The Art/Craft Divide
Soundsuit by Nick Cave and Gola Helmet Mask with Raffia Costume
In fine art circles, craft is often a dirty word. Propagated approximately five hundred years ago throughout the Western world, the term is a misnomer, created to establish a class-based hierarchy between artists and artisans. If you look up Fine Art and Craft independently in the Oxford English Dictionary, you will find them defined as follows:
Fine Art – Creative art, especially visual art whose products are to be appreciated primarily or solely for their imaginative, aesthetic, or intellectual content.
Craft – an activity involving skill in making things by hand.
These definitions would have us believe that art requires creativity, whereas craft is merely the repetition of skills, devoid of ideas. Beyond the mind/body dichotomy inherent in these definitions, are a slew of other prejudices. For instance, what are the ramifications of utility, and how do we untether material history from gender?
Art departments in institutions of higher learning are often complicit in perpetuating these stereotypes. It is not uncommon for programs to demarcate “Fine Art” mediums such as painting, performance, sculpture and video, from those which are deemed craft: fiber, glass and ceramics. Even worse, many have chosen to do away with “craft mediums” altogether. Organizing areas of specialization in this manner only serves to reinforce notions that specific materials are inherently vacuous.
So how should we define the sounds suits created by Nick Cave, the larger than life topiary dogs by Jeff Koons’, the macramé inspired works by Ernesto Neto, the scrap metal quilts by El Anatsui, or the plush toy aggregates by Mike Kelley? Viewing works like these and countless others, we quickly realize that the boundaries between art and craft are extremely porous.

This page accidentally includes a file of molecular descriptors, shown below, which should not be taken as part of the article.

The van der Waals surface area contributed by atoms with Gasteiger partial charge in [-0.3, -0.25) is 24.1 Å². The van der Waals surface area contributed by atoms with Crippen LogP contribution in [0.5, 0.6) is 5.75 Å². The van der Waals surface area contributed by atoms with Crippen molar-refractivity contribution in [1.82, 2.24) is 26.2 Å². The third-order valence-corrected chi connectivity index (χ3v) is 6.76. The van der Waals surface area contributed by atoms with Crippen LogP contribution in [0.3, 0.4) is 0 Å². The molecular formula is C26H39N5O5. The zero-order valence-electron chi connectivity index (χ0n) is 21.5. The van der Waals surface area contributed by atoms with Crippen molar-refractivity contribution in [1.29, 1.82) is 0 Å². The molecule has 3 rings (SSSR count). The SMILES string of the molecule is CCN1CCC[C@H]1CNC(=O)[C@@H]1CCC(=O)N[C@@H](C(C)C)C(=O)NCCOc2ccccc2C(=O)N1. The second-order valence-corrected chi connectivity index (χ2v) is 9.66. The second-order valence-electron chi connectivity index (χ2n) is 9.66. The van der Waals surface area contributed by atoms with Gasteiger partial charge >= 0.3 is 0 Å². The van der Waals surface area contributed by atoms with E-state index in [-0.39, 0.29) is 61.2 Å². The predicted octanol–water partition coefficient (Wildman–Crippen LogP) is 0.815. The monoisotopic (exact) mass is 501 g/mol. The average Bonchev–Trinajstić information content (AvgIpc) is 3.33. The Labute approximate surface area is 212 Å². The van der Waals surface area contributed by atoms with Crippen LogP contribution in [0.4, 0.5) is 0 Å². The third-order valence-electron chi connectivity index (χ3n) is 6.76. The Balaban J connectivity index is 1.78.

And what about the complexities inherent in works produced by artist corporations? Capitalism has given rise to forms of art production that due to the scale of their operations, are reliant upon the knowledge and abilities of skilled artisans for fabrication. The products of these collaborations further blur the boundaries between art and craft, while at the same time reinforcing class divides between the artist genius and the artisan/apprentice who facilitates their ideas.
Outside of the hallowed white cubes, capitalism and globalization operate on a grander scale. Corporations increasingly move the production of consumer goods to the global south as a way to increase profits and escape resistance to worker exploitation. This movement has increased the number of human hands involved in the creation of objects to record levels, e.g. the production of cellular phones and clothing. But when we hear the phrase “a resurgence in craft,” objects such as these are not likely meant to be included.
Synnøve Vik, in his essay titled The Time of the Object, makes the argument that craft artists hold an archival position in Western culture and that their work exists as a historically based material counter-practice to an increasingly immaterial world. He adds that as the excitement and desire for digital technology increase, so does nostalgia and desire for handmade goods.
So, while recreational ceramic studios proliferate in affluent neighborhoods and platforms like Etsy and Instagram facilitate the democratization of production, the trench dividing art and craft ever deepens. On one hand, digital platforms illuminate and elevate handmade goods, while on the other, they strengthen a marketplace in which capitalism dictates the depth of ideas as well as creative freedom.
Analyzing the invented dichotomy between art and craft reveals the biases that impact how creative work is valued in our society. But more important than debating terminology is interrogating the nature of artistic access, production, possession, and consumption. All artists should be concerned about the forces and gatekeepers influencing our ability to produce and exhibit work, and we should be asking ourselves: are the requisite time, space and resources for creativity meant for everyone or only the upper class? Does the freedom to create artistic works denote privilege, or do these factors differ across cultures and geographies? And once we identify that our creative production often functions as the social currency of the elite, how can we can envision and create better alternatives?
Vik, Synnøve, The Time of the Object. Crafting a Continuum: Rethinking Contemporary Craft, The University of North Carolina Press, 2013, p.30-35